Metaphors may create realities for us, especially social realities. A metaphor may thus be a guide for future action. Such actions will, of course, fit the metaphor. This will, in turn, reinforce the power of the metaphor to make experience coherent. In this sense metaphors can be self-fulfilling prophecies (p. 156).

Indeed, the positivistic notions of operational variables (those that are observable and measurable) and its centricity in ABA play a dominant role in the “visual” power of such interventions. If one can literally “see” and “measure” an “abnormal” behavior decrease and a “normal” behavior increase in its place, then from a strictly positivistic viewpoint there is little more evidence needed for such an approach's effectiveness. Not only is the phenomenon observable clinically and without the necessity of specialized training, but it is desirable socially, allowing the individual to progress toward normality. Thus, both the scientific and the social metaphors are placated within one clear-cut methodology. With the deep acceptance of the “ASD as enemy” metaphor, it would seem foolish, if not outright abusive for parents or caretakers to choose away from an interventional modality that not only moves an individual toward normality, but can demonstrate its effectiveness in clear, quantitative, positivistic terms.

Metaphorical Power of Applied Behavior Analysis in Approaching or Attaining Normality

The medical model of disability propagates a powerful social and scientific narrative within which one is to regard ASD as a disease, indeed, an enemy, that is to be treated or even cured in order to provide a basis for a person to attain normality. By situating ASD in this way, the powerful rhetorical tool of “treatment” as “rehabilitation” or even “cure” becomes an obvious end goal. This sentiment is quite powerfully demonstrated in the philosophical and rhetorical underpinnings of ABA as a treatment for ASD. One of the most demonstrative instances of this perspective was a catalyzing article in the Summer 2002 newsletter of the Association for Science in Autism Treatment (ASAT), a largely behaviorally-based organization, in which Catherine Maurice, a mother of two children with autism and author of the now canonized book Let Me Hear Your Voice (1994) proposes that the purpose of treatment for individuals with ASD should be, ultimately, cure, but in the absence of such possibility the goal then becomes to “…maximize the patient's potential” (Maurice, 2002, p. 3). In a bolder modality of thinking and employing a highly powerful metaphor, Maurice then analogizes ABA as a treatment for ASD to chemotherapy as a treatment for cancer. As she suggests:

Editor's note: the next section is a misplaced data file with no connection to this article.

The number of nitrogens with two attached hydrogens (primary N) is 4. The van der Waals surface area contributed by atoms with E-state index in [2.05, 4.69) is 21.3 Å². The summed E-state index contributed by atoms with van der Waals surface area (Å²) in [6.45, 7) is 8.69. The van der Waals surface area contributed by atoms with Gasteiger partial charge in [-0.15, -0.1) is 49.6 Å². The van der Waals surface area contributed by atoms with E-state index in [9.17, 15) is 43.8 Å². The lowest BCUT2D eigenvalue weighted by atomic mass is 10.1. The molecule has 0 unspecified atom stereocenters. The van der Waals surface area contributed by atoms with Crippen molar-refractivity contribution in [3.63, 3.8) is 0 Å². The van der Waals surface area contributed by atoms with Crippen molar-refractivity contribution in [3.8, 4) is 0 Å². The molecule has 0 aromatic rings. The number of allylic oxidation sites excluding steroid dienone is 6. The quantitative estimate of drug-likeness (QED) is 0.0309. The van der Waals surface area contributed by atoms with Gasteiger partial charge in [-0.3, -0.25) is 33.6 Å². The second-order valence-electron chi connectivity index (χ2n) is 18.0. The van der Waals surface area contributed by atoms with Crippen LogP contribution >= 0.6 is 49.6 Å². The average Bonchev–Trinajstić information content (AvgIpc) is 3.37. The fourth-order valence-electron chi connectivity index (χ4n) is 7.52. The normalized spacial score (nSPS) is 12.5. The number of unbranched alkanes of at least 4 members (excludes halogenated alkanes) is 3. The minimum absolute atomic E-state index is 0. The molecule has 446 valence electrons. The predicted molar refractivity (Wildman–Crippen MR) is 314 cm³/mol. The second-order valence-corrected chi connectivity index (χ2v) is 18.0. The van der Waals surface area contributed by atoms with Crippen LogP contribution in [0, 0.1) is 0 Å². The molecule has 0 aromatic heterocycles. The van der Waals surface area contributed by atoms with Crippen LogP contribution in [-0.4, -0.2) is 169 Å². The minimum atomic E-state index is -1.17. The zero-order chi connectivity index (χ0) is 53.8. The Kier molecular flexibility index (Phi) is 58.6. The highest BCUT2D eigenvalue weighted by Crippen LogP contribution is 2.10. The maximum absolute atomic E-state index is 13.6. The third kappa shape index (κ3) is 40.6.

Just substitute the word “cancer” for “autism” and any “lay person” could detect a slightly subversive note: Are there ethical issues associated with recovery from cancer? What is the economic implication of wide scale attempts to recover people from cancer?...Why would we not attempt to recover anyone from cancer, or autism? No, we cannot guarantee [italics in original] cure for anyone, but is that sufficient reason to lower the bar? Do we start deciding how many people should have access to science-based treatments to cancer? Do we start deciding how many children should have access to ABA? (p. 4)